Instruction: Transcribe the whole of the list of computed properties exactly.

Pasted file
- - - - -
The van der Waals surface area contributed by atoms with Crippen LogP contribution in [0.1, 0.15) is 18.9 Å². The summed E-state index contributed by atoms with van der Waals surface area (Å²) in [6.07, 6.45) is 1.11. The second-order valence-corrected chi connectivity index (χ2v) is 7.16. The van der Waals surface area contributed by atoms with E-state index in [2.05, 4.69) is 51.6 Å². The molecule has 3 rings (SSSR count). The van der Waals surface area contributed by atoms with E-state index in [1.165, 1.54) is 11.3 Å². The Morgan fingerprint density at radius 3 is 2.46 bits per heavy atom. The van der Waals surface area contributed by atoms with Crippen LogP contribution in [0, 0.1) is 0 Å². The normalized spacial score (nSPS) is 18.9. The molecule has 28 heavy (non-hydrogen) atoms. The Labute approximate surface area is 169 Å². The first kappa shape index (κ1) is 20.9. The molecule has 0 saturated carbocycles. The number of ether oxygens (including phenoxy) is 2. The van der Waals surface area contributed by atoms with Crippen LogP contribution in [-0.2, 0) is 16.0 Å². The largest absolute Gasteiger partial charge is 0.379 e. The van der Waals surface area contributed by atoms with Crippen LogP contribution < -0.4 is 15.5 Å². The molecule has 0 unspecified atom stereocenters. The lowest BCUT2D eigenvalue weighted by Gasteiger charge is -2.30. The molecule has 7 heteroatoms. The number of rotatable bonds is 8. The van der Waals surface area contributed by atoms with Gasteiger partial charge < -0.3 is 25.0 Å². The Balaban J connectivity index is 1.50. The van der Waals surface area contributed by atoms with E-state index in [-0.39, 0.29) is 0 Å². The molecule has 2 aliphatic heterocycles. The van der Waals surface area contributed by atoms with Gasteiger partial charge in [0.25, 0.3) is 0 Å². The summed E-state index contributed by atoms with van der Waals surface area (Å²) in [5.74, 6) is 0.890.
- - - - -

The van der Waals surface area contributed by atoms with Crippen LogP contribution in [0.1, 0.15) is 18.9 Å². The summed E-state index contributed by atoms with van der Waals surface area (Å²) in [6.07, 6.45) is 1.11. The second-order valence-corrected chi connectivity index (χ2v) is 7.16. The van der Waals surface area contributed by atoms with E-state index in [2.05, 4.69) is 51.6 Å². The molecule has 3 rings (SSSR count). The van der Waals surface area contributed by atoms with E-state index in [1.165, 1.54) is 11.3 Å². The Morgan fingerprint density at radius 3 is 2.46 bits per heavy atom. The van der Waals surface area contributed by atoms with Crippen LogP contribution in [0, 0.1) is 0 Å². The normalized spacial score (nSPS) is 18.9. The molecule has 28 heavy (non-hydrogen) atoms. The Labute approximate surface area is 169 Å². The first kappa shape index (κ1) is 20.9. The molecule has 0 saturated carbocycles. The number of ether oxygens (including phenoxy) is 2. The van der Waals surface area contributed by atoms with Crippen LogP contribution in [-0.2, 0) is 16.0 Å². The largest absolute Gasteiger partial charge is 0.379 e. The van der Waals surface area contributed by atoms with Crippen LogP contribution < -0.4 is 15.5 Å². The molecule has 0 unspecified atom stereocenters. The lowest BCUT2D eigenvalue weighted by Gasteiger charge is -2.30. The molecule has 7 heteroatoms. The number of rotatable bonds is 8. The van der Waals surface area contributed by atoms with Gasteiger partial charge < -0.3 is 25.0 Å². The Balaban J connectivity index is 1.50. The van der Waals surface area contributed by atoms with E-state index in [-0.39, 0.29) is 0 Å². The molecule has 2 aliphatic heterocycles. The van der Waals surface area contributed by atoms with Gasteiger partial charge in [0.25, 0.3) is 0 Å². The summed E-state index contributed by atoms with van der Waals surface area (Å²) in [5.74, 6) is 0.890.